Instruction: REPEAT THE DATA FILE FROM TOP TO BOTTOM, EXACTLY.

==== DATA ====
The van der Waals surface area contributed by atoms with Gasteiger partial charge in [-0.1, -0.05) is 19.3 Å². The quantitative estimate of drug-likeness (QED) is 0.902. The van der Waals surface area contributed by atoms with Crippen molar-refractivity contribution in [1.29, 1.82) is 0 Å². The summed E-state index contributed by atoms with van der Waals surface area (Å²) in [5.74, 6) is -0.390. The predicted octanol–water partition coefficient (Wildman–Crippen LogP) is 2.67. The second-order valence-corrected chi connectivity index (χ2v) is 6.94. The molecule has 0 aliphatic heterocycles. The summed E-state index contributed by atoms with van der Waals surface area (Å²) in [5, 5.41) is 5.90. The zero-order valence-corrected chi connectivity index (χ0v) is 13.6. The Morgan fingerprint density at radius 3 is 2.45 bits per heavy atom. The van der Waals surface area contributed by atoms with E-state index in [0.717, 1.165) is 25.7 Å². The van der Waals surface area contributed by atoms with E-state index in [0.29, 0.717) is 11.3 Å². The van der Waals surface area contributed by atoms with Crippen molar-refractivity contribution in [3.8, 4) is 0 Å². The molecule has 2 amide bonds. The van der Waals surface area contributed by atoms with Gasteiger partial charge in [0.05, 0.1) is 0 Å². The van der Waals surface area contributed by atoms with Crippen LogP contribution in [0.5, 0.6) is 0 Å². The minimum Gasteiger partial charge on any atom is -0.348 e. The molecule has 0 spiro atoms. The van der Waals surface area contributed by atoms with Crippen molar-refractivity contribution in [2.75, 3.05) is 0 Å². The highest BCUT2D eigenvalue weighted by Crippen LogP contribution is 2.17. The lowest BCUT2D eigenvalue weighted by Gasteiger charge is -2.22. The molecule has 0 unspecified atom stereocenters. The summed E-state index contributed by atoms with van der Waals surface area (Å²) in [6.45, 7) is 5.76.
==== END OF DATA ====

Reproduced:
The van der Waals surface area contributed by atoms with Gasteiger partial charge in [-0.1, -0.05) is 19.3 Å². The quantitative estimate of drug-likeness (QED) is 0.902. The van der Waals surface area contributed by atoms with Crippen molar-refractivity contribution in [1.29, 1.82) is 0 Å². The summed E-state index contributed by atoms with van der Waals surface area (Å²) in [5.74, 6) is -0.390. The predicted octanol–water partition coefficient (Wildman–Crippen LogP) is 2.67. The second-order valence-corrected chi connectivity index (χ2v) is 6.94. The molecule has 0 aliphatic heterocycles. The summed E-state index contributed by atoms with van der Waals surface area (Å²) in [5, 5.41) is 5.90. The zero-order valence-corrected chi connectivity index (χ0v) is 13.6. The Morgan fingerprint density at radius 3 is 2.45 bits per heavy atom. The van der Waals surface area contributed by atoms with E-state index in [0.717, 1.165) is 25.7 Å². The van der Waals surface area contributed by atoms with E-state index in [0.29, 0.717) is 11.3 Å². The van der Waals surface area contributed by atoms with Crippen molar-refractivity contribution in [3.8, 4) is 0 Å². The molecule has 2 amide bonds. The van der Waals surface area contributed by atoms with Gasteiger partial charge in [0.05, 0.1) is 0 Å². The van der Waals surface area contributed by atoms with Crippen LogP contribution in [0.5, 0.6) is 0 Å². The minimum Gasteiger partial charge on any atom is -0.348 e. The molecule has 0 spiro atoms. The van der Waals surface area contributed by atoms with Crippen molar-refractivity contribution in [2.75, 3.05) is 0 Å². The highest BCUT2D eigenvalue weighted by Crippen LogP contribution is 2.17. The lowest BCUT2D eigenvalue weighted by Gasteiger charge is -2.22. The molecule has 0 unspecified atom stereocenters. The summed E-state index contributed by atoms with van der Waals surface area (Å²) in [6.45, 7) is 5.76.